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Jazz was so potent in the 1950s that young experimental filmmakers in New York tried to express the improvisational feel with motion and abstraction. I've been doing a bit of research lately on the subject. Here are four of the best by the New York school of filmmakers with a fifth as a bonus.
Here's D.A. Pennebaker's Daybreak Express, inspired by Duke Ellington's recording. The 15-minute film, from 1953, captured New York's Third Ave. elevated train two years before it was torn down, with Ellington's music as a backdrop...
Here's Francis Thompson's N.Y., N.Y. from 1957, a collection of New York scenes that he captured with a special kaleidoscopic lens...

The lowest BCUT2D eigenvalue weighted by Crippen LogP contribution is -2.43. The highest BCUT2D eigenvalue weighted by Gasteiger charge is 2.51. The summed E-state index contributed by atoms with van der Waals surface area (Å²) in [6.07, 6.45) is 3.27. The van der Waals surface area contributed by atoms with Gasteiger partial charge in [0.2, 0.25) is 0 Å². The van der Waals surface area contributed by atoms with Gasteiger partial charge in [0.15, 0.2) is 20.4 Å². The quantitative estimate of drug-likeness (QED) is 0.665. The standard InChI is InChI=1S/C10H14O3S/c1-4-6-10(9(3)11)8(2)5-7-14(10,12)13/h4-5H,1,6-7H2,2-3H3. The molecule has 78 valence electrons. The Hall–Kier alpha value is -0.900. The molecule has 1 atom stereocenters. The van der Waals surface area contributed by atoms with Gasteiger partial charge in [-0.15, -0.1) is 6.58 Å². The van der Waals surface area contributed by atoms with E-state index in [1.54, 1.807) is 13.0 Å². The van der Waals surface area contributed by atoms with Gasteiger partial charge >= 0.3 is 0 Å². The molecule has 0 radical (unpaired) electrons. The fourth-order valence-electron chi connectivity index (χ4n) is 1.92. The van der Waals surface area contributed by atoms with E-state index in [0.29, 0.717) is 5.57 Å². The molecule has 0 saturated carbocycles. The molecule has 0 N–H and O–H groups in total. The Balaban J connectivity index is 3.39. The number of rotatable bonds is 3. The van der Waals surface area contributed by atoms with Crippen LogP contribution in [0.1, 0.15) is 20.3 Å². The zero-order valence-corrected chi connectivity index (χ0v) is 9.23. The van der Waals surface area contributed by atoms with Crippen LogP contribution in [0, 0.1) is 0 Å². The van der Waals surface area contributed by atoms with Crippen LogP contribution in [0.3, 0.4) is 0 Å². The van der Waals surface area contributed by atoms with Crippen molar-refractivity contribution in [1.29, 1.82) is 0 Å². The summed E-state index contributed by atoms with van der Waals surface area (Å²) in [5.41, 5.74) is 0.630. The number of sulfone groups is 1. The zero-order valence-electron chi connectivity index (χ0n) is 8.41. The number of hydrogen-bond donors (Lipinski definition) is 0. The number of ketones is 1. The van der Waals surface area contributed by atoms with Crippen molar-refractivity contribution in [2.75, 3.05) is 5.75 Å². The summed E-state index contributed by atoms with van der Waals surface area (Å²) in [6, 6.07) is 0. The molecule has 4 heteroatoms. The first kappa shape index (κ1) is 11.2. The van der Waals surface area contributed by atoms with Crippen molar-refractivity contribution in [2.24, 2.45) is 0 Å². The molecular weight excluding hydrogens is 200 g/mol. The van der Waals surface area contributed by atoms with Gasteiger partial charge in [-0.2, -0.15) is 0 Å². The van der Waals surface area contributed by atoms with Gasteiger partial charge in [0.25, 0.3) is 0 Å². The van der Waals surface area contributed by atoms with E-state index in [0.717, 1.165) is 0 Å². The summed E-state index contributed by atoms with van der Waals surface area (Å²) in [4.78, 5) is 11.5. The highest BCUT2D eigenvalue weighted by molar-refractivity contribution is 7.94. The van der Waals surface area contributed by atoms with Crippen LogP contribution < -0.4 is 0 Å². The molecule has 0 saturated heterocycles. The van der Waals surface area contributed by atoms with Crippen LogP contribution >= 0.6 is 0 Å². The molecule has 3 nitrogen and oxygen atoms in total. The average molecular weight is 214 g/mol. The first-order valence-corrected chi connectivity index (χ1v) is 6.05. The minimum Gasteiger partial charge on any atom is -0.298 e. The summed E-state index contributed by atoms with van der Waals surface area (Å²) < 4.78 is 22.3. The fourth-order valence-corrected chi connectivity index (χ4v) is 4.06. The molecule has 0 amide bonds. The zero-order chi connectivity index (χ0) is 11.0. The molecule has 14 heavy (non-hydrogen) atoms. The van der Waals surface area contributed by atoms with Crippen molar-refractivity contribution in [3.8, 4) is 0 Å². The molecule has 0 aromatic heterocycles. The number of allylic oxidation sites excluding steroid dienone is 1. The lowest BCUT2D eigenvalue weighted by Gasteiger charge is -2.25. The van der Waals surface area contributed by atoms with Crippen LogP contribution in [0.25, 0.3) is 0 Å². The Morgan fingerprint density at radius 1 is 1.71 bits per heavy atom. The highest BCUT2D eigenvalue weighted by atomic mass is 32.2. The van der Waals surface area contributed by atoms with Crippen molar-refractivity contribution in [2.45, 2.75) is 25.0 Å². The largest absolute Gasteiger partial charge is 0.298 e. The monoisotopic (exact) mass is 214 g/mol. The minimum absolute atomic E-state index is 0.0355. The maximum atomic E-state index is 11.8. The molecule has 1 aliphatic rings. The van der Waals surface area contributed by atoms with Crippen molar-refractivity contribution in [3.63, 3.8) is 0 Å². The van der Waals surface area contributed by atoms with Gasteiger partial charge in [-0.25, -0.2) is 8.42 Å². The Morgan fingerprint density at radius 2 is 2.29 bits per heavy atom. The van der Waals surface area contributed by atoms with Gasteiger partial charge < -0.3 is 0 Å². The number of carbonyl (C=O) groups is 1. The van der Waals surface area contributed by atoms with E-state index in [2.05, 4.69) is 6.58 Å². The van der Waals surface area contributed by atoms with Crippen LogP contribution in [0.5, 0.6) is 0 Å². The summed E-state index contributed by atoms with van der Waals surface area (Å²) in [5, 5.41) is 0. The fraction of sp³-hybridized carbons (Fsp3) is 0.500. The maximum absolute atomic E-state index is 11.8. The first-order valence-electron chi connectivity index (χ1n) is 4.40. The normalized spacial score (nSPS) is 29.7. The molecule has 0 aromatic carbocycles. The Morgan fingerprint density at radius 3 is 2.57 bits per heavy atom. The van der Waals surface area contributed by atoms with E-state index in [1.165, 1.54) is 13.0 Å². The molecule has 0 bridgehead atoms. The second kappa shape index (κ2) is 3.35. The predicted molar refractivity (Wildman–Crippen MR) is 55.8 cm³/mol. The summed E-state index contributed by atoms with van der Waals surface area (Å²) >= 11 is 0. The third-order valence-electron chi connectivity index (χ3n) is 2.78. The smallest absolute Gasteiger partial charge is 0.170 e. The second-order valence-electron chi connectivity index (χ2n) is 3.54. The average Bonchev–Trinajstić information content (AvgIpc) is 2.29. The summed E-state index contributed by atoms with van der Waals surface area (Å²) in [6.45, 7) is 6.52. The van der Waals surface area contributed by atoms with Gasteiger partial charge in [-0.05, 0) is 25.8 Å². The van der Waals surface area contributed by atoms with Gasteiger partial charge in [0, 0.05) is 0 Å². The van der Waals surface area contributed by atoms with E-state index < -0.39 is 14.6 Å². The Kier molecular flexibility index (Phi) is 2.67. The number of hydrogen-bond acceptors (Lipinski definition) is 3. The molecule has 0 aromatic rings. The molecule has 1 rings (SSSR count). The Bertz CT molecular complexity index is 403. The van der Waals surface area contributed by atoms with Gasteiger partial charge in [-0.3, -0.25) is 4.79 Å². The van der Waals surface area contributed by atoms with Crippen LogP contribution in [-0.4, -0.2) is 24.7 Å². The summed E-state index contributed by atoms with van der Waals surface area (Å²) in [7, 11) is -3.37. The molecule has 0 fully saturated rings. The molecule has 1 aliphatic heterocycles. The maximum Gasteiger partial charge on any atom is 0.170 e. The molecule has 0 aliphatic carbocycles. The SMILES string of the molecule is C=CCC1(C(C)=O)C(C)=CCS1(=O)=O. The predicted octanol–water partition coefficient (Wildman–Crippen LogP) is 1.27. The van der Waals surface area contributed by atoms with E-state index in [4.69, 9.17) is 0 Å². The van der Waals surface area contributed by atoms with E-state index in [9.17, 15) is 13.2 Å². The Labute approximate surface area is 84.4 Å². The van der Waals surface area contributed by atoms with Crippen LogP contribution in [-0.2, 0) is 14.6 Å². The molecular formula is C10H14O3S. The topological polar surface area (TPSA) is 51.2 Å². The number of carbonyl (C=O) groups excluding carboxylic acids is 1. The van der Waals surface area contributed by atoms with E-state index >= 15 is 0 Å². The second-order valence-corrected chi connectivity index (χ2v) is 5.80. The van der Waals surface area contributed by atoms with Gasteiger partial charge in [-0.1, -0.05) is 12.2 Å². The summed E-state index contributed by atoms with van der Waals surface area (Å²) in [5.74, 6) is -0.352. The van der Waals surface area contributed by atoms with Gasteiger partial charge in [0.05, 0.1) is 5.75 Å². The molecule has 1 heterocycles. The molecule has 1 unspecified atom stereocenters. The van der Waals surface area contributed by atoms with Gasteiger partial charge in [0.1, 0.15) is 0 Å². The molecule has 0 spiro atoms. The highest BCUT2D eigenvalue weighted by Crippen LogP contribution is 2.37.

Here's Shirley Clarke's Bridges-Go-Round from 1958, featuring a montage of New York's bridges with superimposition. (In 1961, Clarke would film The Connection, with pianist Freddie Redd and alto saxophonist Jackie McLean)...
And here's William Klein's Broadway by Light, from 1958, which gives you a sense of Martin Scorsese's inspiration for the nocturnal Times Square scenes in Taxi Driver...
Bonus: Here are musical selections from Shirley Clarke's The Connection. Clarke died in 1997...
I love jazz because it’s what sounds
I was first exposed to jazz in my
parents household and in school
I appreciate many styles of jazz
and shy away from really outside
stuff. I enjoy relating to the
One of the best shows I ever
attended was 1975 Chick Corea’s
Return To Forever tour at an
intimate venue in downtown
The first jazz record I bought was
Herbie Hancock’s Chameleon.
My advice to new listeners is try
several styles before you decide
what jazz is all about!
Listen to music daily and stay open